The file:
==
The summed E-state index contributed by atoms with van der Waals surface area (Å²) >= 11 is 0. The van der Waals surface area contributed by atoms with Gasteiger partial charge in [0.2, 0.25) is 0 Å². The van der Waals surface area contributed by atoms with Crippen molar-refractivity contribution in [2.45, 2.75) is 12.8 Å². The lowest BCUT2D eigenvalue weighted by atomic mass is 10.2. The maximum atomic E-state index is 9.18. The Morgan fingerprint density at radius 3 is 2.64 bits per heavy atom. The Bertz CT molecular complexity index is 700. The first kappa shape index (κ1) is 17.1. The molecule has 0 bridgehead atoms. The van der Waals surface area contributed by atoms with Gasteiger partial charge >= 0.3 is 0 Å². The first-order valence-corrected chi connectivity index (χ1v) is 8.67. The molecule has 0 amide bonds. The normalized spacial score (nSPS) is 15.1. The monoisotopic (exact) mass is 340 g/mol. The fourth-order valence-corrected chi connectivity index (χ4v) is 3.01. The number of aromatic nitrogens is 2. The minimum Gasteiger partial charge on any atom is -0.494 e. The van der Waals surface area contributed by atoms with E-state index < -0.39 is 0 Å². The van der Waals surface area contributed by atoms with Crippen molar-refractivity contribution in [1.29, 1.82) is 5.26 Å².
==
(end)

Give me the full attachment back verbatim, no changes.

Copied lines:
The summed E-state index contributed by atoms with van der Waals surface area (Å²) >= 11 is 0. The van der Waals surface area contributed by atoms with Gasteiger partial charge in [0.2, 0.25) is 0 Å². The van der Waals surface area contributed by atoms with Crippen molar-refractivity contribution in [2.45, 2.75) is 12.8 Å². The lowest BCUT2D eigenvalue weighted by atomic mass is 10.2. The maximum atomic E-state index is 9.18. The Morgan fingerprint density at radius 3 is 2.64 bits per heavy atom. The Bertz CT molecular complexity index is 700. The first kappa shape index (κ1) is 17.1. The molecule has 0 bridgehead atoms. The van der Waals surface area contributed by atoms with Gasteiger partial charge >= 0.3 is 0 Å². The first-order valence-corrected chi connectivity index (χ1v) is 8.67. The molecule has 0 amide bonds. The normalized spacial score (nSPS) is 15.1. The monoisotopic (exact) mass is 340 g/mol. The fourth-order valence-corrected chi connectivity index (χ4v) is 3.01. The number of aromatic nitrogens is 2. The minimum Gasteiger partial charge on any atom is -0.494 e. The van der Waals surface area contributed by atoms with E-state index < -0.39 is 0 Å². The van der Waals surface area contributed by atoms with Crippen molar-refractivity contribution in [1.29, 1.82) is 5.26 Å².